Short Portuguese Lessons

Contents of lesson 5:

Making questions

Some vocabulary about places and things



Making questions

So far we've only seen affirmative sentences, used to express the knowledge of something, like "Today it is raining". Also very important is to ask questions, and if you are following these lessons because you intend to visit a portuguese-speaking country on holiday, it is extremely important to be able to ask the basic questions, like "Where is the bathroom?", or "What time is it?".

Yes/no questions

Yes/no questions are very easy in Portuguese. Unlike English, there is no need to rearrange the words in the sentence, or to use an auxiliary verb. A yes/no question is different from affirmative sentences only because there is a question mark ("?") at the end of the written sentence, and an entonation difference when spoken.
Just see the following example:

English Portuguese
The bear is brown. O urso é castanho.
Is the bear brown? O urso é castanho?
The woman eats the apple. A mulher come a maçã.
Does the woman eat the apple? A mulher come a maçã?

I think you should really enjoy this feature. It's one of the few things where Portuguese is simpler than English...
Like I've said before, word order is much more flexible in Portuguese than in English. That means that one can express finer shades of meaning by changing the order of words in a sentence. On the other hand, people that are learning the language might have some trouble interpreting some sentences. This is just a warning, because eventhough the sentences above are grammatically correct, they are the only alternative. So don't be surprised if you encounter strange looking sentences. (In examples like these, even in English could the sentence be reshaped)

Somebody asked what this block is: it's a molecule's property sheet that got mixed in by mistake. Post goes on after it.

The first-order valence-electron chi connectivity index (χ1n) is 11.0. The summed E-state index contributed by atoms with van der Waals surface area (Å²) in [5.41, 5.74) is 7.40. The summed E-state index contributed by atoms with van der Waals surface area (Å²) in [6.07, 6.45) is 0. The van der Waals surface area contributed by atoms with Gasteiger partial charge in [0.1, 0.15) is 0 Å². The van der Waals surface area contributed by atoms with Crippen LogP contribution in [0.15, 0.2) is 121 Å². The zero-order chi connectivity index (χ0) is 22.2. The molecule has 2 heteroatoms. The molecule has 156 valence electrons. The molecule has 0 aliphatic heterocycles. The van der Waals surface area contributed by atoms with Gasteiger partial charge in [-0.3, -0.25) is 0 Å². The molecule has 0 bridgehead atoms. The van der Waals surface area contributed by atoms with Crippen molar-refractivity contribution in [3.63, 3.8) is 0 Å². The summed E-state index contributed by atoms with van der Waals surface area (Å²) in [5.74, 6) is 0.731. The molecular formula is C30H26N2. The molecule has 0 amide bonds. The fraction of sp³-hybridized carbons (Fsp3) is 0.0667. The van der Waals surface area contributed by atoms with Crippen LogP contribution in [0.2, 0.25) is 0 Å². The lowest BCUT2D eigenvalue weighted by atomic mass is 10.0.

Questions with an interrogative word

Making just yes/no questions is not very useful. They usually imply that one already has some knowledge of something, which is not always the case. We'll see now how to make general questions, but first, here is the correspondence between some very useful words in English and Portuguese:

English Portuguese
What O que, O quê
Who Quem
Why Porquê
When Quando
Where Onde
How Como, Quão
How much Quanto
Which Qual

Usually, De onde (from where) is contracted to Donde, and A onde (to where) is contracted to Aonde. There is also the form Adonde equivalent to Onde, very common in the spoken language, but rare in written form. Unlike yes/no questions, in these the subject-verb order is usually reversed. This is not very apparent in Portuguese, because one rarely includes the subject in a sentence. Here are some examples:

Onde estás? - Where are you? (singular and informal)
Quem sois vós? - Who are you? (plural and informal)
Quem são vocês? - Who are you? (plural and formal)
O que é isto? - What is this?

Don't forget what was said on the first lesson about forms of treatment. For Brasilians and many Portuguese, vocês is the only treatment used in the plural, being vós very rare and considered archaic.

Some vocabulary about places and things

Here is a list of some common vocabulary about places and things. This is especially useful for turists. You'll also need it for the examples and exercises. (some of this vocabulary was already part of previous lessons)